from /usr/local/lib/ruby/gems/1.9.1/gems/request-log-analyzer-1.1.6/lib/request_log_analyzer/controller.rb:38:in `const_get'
      from /usr/local/lib/ruby/gems/1.9.1/gems/request-log-analyzer-1.1.6/lib/request_log_analyzer/controller.rb:38:in `build'
      from /usr/local/lib/ruby/gems/1.9.1/gems/request-log-analyzer-1.1.6/bin/request-log-analyzer:88:in `'
      from /usr/local/bin/request-log-analyzer:19:in `load'
      from /usr/local/bin/request-log-analyzer:19:in `
'

So now we know Ruby 1.9 is strict on character encoding and does not like this particular version of the gem. My natural reaction is to switch to my local machine and do a github checkout of the source and build a new gem:

$ gh clone wvanbergen/request-log-analyzer
/usr/local/lib/ruby/gems/1.9.1/gems/github-0.3.4/lib/github/extensions.rb:11: warning: undefining `object_id' may cause serious problem
/usr/local/lib/ruby/gems/1.9.1/gems/github-0.3.4/lib/github.rb:149:in `module_eval': /usr/local/lib/ruby/gems/1.9.1/gems/github-0.3.4/lib/commands/commands.rb:40: syntax error, unexpected ')' (SyntaxError)
helper.tracking.sort { |(a,),(b,)| a == helper.origin ? -...
                            ^
/usr/local/lib/ruby/gems/1.9.1/gems/github-0.3.4/lib/commands/commands.rb:40: syntax error, unexpected '|', expecting '='
...per.tracking.sort { |(a,),(b,)| a == helper.origin ? -1 : b ...
...                               ^
/usr/local/lib/ruby/gems/1.9.1/gems/github-0.3.4/lib/commands/commands.rb:40: syntax error, unexpected '}', expecting keyword_end
...rigin ? 1 : a.to_s <=> b.to_s }.each do |(name,user_or_url)|
...                               ^
      from /usr/local/lib/ruby/gems/1.9.1/gems/github-0.3.4/lib/github.rb:149:in `load'
      from /usr/local/lib/ruby/gems/1.9.1/gems/github-0.3.4/lib/github.rb:66:in `block in activate'
      from /usr/local/lib/ruby/gems/1.9.1/gems/github-0.3.4/lib/github.rb:65:in `each'
      from /usr/local/lib/ruby/gems/1.9.1/gems/github-0.3.4/lib/github.rb:65:in `activate'
      from /usr/local/lib/ruby/gems/1.9.1/gems/github-0.3.4/bin/gh:8:in `'
      from /usr/local/bin/gh:19:in `load'
      from /usr/local/bin/gh:19:in `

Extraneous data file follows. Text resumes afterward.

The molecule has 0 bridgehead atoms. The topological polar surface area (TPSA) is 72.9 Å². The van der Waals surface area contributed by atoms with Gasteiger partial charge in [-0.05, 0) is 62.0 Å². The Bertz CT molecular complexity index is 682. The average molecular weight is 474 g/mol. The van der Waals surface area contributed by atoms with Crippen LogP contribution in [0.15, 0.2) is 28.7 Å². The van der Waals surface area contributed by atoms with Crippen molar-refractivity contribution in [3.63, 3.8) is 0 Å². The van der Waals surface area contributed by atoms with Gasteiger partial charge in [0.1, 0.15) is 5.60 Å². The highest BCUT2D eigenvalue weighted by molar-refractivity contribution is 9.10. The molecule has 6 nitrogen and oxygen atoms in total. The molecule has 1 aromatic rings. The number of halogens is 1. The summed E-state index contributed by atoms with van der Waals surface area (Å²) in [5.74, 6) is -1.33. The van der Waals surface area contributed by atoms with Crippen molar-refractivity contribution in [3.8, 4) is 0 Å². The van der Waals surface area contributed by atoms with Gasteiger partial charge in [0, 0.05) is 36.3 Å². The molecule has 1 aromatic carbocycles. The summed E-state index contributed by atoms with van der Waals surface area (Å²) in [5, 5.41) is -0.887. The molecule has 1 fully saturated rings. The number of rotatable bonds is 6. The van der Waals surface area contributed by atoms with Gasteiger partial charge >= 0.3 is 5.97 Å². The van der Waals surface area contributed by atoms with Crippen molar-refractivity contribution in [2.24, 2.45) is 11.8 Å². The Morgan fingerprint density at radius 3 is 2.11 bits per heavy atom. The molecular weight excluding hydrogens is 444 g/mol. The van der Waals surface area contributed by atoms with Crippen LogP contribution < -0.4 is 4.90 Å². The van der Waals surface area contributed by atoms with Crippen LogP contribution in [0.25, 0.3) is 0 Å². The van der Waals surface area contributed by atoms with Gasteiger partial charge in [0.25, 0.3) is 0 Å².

'

Aargh! Another gem that does not play well with Ruby 1.9.

At this point I was kind of fed up with gems not working with Ruby 1.9, so I decided to use a script I wrote ages ago to do simple log crunching. It did not look as pretty as request-log-analyzer, but since it was my script, I felt it would be easiest to fix if it was wrong.

The script did needed a little tweaking to work on Ruby 1.9, but that went pretty ok. The script started crunching, and crunching, and crunching and grew to about 800M (not bad for holding about a gazillion URLs and their call times, standard deviations and more relevant numbers). It was mostly done, generating a new report to highlight different stats every minute or so. And then the Ruby process died. There was something about character encoding and UTF-8:

analyze_log.rb:232:in `split': invalid byte sequence in UTF-8 (ArgumentError)
      from analyze_log.rb:232:in `block in 
' from analyze_log.rb:231:in `each' from analyze_log.rb:231:in `
'

Luckily, there were enough reports done so that I could look at the numbers I wanted to see.

Conclusion

This experience has taught me two things:

  • Being an early adopter is rarely a smooth experience. You’re playing with new features before other people do, but the flip side is that you will run into problems and that you will have to fix them yourself.
  • I really dislike character encodings. Tell me again, why aren’t we just using plain old ASCII? *grumbles*

Next up is checking/fixing my own Rubygems to guarantee they at least do work with Ruby 1.9.1p129. A better world starts with you doing your best to improve it.